After updating the code, I decide to test the function URL with an HTTP client.

For example, here’s how I’d do it with curl:

$ curl "https://4iykoi7jk2kp5hhd5irhbdprn40yxest.lambda-url.us-west-2.on.aws/?myCustomParameter=squirrel"
    -X POST
    -H "SignatureHeader: XYZ"
    -H "Content-type: application/json"
    -d '{"type": "payment-succeeded"}'

Or with a Python script:

import json
import requests

url = "https://4iykoi7jk2kp5hhd5irhbdprn40yxest.lambda-url.us-west-2.on.aws/"
headers = {'SignatureHeader': 'XYZ', 'Content-type': 'application/json'}
payload = json.dumps({'type': 'payment-succeeded'})
querystring = {'myCustomParameter': 'squirrel'}

r = requests.post(url=url, params=querystring, data=payload, headers=headers)
print(r.json())

Don’t forget to set the request’s Content-type to application/json or text/* in your tests, otherwise, the body will be base64-encoded by default, and you’ll need to decode it in the Lambda handler.

Of course, in this case we’re talking about a webhook, so this function will receive requests directly from the external system that I’m integrating with. I only need to provide them with the public function URL and start receiving events.

For this specific use case, I don’t need any CORS configuration. In other cases where the function URL is called from the browser, I’d need to configure a few more CORS parameters such as Access-Control-Allow-Origin, Access-Control-Allow-Methods, and Access-Control-Expose-Headers. I can easily review and edit these CORS parameters in the Lambda console or in my IaC templates. Here’s what it looks like in the console:

AWS Lambda URLs - CORS

Also, keep in mind that each function URL is unique and mapped to a specific alias or the $LATEST version of your function. This lets you define multiple URLs for the same function. For example, you can define one for testing the $LATEST version during development and one for each stage or alias, such as staging, production, and so on.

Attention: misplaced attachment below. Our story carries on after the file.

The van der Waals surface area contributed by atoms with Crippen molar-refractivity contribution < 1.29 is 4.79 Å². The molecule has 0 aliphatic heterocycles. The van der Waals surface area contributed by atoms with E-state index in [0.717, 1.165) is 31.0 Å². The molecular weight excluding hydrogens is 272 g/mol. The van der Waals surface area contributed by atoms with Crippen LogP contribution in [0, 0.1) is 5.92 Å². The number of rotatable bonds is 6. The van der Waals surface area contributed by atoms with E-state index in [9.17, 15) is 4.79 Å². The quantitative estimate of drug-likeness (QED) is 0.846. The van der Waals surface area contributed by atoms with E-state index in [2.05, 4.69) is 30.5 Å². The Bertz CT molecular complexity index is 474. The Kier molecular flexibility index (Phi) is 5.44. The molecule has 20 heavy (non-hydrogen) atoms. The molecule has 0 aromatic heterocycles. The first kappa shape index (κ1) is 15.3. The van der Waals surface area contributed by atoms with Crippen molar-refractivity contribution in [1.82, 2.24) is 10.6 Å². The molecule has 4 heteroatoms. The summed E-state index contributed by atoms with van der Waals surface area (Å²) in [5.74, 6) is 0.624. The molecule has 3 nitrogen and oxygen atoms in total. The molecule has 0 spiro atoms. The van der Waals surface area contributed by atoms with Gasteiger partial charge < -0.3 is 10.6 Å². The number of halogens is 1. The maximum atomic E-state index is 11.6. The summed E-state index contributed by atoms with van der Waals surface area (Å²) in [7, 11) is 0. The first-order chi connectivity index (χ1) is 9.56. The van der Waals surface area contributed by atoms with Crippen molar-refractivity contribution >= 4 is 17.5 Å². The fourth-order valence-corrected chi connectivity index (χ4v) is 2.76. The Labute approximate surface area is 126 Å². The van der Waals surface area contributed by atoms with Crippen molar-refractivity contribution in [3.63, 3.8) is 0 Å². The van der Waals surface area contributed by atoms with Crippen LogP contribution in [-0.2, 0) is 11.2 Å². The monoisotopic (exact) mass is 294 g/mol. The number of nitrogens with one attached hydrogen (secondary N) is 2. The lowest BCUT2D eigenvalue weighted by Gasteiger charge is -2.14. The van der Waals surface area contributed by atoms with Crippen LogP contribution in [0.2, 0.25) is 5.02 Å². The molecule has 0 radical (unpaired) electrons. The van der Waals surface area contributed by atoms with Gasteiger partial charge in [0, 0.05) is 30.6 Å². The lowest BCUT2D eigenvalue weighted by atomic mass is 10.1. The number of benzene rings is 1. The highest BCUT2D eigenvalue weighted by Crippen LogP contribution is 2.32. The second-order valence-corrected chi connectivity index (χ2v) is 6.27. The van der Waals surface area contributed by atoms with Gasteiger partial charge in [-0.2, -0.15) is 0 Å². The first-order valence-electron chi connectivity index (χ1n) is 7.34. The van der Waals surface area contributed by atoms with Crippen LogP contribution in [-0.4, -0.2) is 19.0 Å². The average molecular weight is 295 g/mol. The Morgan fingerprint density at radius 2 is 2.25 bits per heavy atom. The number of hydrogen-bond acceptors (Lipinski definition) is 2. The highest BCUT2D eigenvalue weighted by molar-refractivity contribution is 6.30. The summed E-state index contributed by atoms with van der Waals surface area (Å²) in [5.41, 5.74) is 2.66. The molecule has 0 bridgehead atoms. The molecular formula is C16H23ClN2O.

Support for Infrastructure as Code (IaC)
You can start configuring Lambda Function URLs directly in your IaC templates today using AWS CloudFormation, AWS SAM, and AWS Cloud Development Kit (AWS CDK).

For example, here’s how to define a Lambda function and its public URL with AWS SAM, including the alias mapping:

WebhookFunction:
    Type: AWS::Serverless::Function
    Properties:
      CodeUri: webhook/
      Handler: index.handler
      Runtime: nodejs14.x
      AutoPublishAlias: live
      FunctionUrlConfig:
        AuthType: NONE
        Cors:
            AllowOrigins:
                - "https://example.com"

If you have existing Lambda functions in your IaC templates, you can define a new function URL with a few lines of code.

Function URL Pricing
Function URLs are included in Lambda’s request and duration pricing. For example, let’s imagine that you deploy a single Lambda function with 128 MB of memory and an average invocation time of 50 ms. The function receives five million requests every month, so the cost will be $1.00 for the requests, and $0.53 for the duration. The grand total is $1.53 per month, in the US East (N. Virginia) Region.

When to use Function URLs vs. Amazon API Gateway
Function URLs are best for use cases where you must implement a single-function microservice with a public endpoint that doesn’t require the advanced functionality of API Gateway, such as request validation, throttling, custom authorizers, custom domain names, usage plans, or caching. For example, when you are implementing webhook handlers, form validators, mobile payment processing, advertisement placement, machine learning inference, and so on. It is also the simplest way to invoke your Lambda functions during research and development without leaving the Lambda console or integrating additional services.

Amazon API Gateway is a fully managed service that makes it easy for you to create, publish, maintain, monitor, and secure APIs at any scale. Use API Gateway to take advantage of capabilities like JWT/custom authorizers, request/response validation and transformation, usage plans, built-in AWS WAF support, and so on.

Generally Available Today
Function URLs are generally available today in all commercial AWS Regions where Lambda is available, except for the AWS China Regions. Support is also available through many AWS Lambda Partners such as Datadog, Lumigo, Pulumi, Serverless Framework, Thundra, Dynatrace, Site24x7, and HashiCorp (Terraform).

I’m looking forward to hearing how you’re using this new functionality to simplify your serverless architectures, especially in single-function use cases where you want to keep things simple and cost-optimized.

Check out the new Lambda Function URLs documentation.

Alex

Alex Casalboni

Alex Casalboni

Alex is a Developer Advocate at AWS, he's deeply passionate about web technologies and music. He has been building web products and helping other builders learn from his experience since 2011. His coding love spreads across the Python and the JavaScript communities, and he loves contributing to open-source projects such as AWS Lambda Power Tuning.